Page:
Dandelion Wine
Ray Bradbury
Contributed by Loretta Ingwersen
Chapter 22

Mailman Sam Brown comes home to his wife, Elmira, and tells her about some mail he delivered to Clara Goodwater, who lives up the street: books about magic and the occult, and Clara had even told him she’s studying to be a first-class witch. Elmira spies Tom Spaulding on her front lawn and takes him with her to confront Clara: along the way, she has one of her frequent accidents but now attributes it to Clara’s magic. At Clara’s front porch, accusations fly between the two women: of Sam spying on people’s mail, of Elmira not being invited to the Sandwich Club meetings even if that’s the regular day she meets her Grandma, and ultimately that Clara has been using her witchcraft to secure her longstanding presidency of the Honeysuckle Ladies Lodge. Elmira intends to run for president at the next election, which happens to be tomorrow.

Clara shows off the various magical accoutrements that she’s gathered, all for the sake of her young cousin Raoul. She also points out that for the past ten years, Elmira has consistently nominated herself for the Honeysuckle Ladies Lodge presidency and received exactly one vote each time: her own. Elmira accuses Clara of being responsible for all the ill-timed accidents she’s had that kept her from winning the much-valued office. Elmira plans to bill Clara for all the injuries she suffered, obviously caused by malicious magic. Clara figures how much that amount can be and points out Elmira is the second clumsiest woman in Green Town; when Elmira refuses to back down, Clara threatens to use magic spells on Elmira after all.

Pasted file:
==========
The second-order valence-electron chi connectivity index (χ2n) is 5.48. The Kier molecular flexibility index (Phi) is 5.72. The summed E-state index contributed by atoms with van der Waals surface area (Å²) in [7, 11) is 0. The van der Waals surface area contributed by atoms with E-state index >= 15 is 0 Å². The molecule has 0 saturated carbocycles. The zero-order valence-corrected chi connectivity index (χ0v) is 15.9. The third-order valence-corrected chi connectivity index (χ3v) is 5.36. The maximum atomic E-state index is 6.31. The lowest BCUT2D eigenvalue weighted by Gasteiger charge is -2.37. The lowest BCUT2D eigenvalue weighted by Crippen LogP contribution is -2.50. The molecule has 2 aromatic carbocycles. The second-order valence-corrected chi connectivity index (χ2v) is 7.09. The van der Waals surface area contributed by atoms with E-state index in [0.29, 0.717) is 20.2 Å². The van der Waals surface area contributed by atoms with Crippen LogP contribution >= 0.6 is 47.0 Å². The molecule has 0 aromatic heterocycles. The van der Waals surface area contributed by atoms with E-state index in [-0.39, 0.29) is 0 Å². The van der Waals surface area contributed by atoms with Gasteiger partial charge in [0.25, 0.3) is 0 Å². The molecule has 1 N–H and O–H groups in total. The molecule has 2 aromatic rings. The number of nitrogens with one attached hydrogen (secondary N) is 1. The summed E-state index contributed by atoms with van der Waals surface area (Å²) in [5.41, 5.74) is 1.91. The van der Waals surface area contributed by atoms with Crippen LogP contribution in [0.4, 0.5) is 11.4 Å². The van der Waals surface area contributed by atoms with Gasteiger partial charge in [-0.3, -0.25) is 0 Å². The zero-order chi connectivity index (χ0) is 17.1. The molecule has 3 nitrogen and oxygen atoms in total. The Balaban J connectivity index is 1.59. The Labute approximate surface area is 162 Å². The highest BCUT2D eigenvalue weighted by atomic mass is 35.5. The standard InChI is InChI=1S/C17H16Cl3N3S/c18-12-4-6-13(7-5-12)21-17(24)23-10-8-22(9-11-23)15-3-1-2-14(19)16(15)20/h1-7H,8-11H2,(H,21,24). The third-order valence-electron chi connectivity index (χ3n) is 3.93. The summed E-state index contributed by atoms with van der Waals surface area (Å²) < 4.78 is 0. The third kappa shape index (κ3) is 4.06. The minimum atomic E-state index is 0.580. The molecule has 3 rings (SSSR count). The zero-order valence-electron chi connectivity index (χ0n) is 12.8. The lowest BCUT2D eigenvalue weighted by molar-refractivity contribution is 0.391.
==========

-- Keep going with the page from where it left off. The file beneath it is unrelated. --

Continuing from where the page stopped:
Elmira decides to fight fire with fire, good magic against bad, with an innocent boy such as Tom by her side. Tom protests that his mother doesn’t think him all that innocent, but Elmira pays him no heed: even if Clara makes voodoo dolls of her, Elmira will still battle for the presidency. As she leaves the Goodwater house, Elmira’s toe is run over by a car.

That night, Elmira Brown tabulates the costs that Clara Goodwater’s magic has had on her. In the morning, she goes to the library for books on white magic, then the drugstore for ingredients to make her potion. Sam smells the foul-smelling potion and advises she drink it when she arrives at the Honeysuckle Ladies Lodge, or else she may not be able to make it up the stairs. She then fetches her talisman, Tom Spaulding, and heads to the lodge for the election. As president, Clara called the lodge to order at one thirty that afternoon. Elmira drinks her special potion and promises to exorcise the witch in their midst - by which she had to clarify that she meant Clara Goodwater. As Elmira continues, the potion takes its toll on her and she begins to make even less sense.

The votes finally take place and again, Elmira is the only one to vote for herself. She then sees Clara Goodwater pull out a small wax doll with rusty thumbtacks in it, and asks Tom to take her to the ladies room. Unfortunately, Elmira steers herself the wrong way and she falls down the stair well - all forty steps of it. Somehow, she only came out of this bruised and battered, but with no broken bones or even sprains or twists. Clara rushes to her and promises Elmira if she doesn’t die, she’ll only use her magic for good from now on, and will even make Elmira the new president of the Honeysuckle Ladies Lodge. At the top of the staircase, Tom witnesses all this and thinks someone died. As the remaining one hundred twenty-three lodge members descend on the two women at the bottom of the stairs, Tom sneaks out, as he was no longer needed.


The comedic tone of this story is a slight departure from the rest of the book. The ambiguity remains at the end: is Clara a witch, or was she simply teasing Elmira with her doll? However, the value of life is maintained by the deal Clara strikes with Elmira, for fear of her death. While this all seems like so much twittery and silliness to Tom (and, in turn, the readers) this story is another affirmation of the miracles of small-town life and the struggle against mortality.

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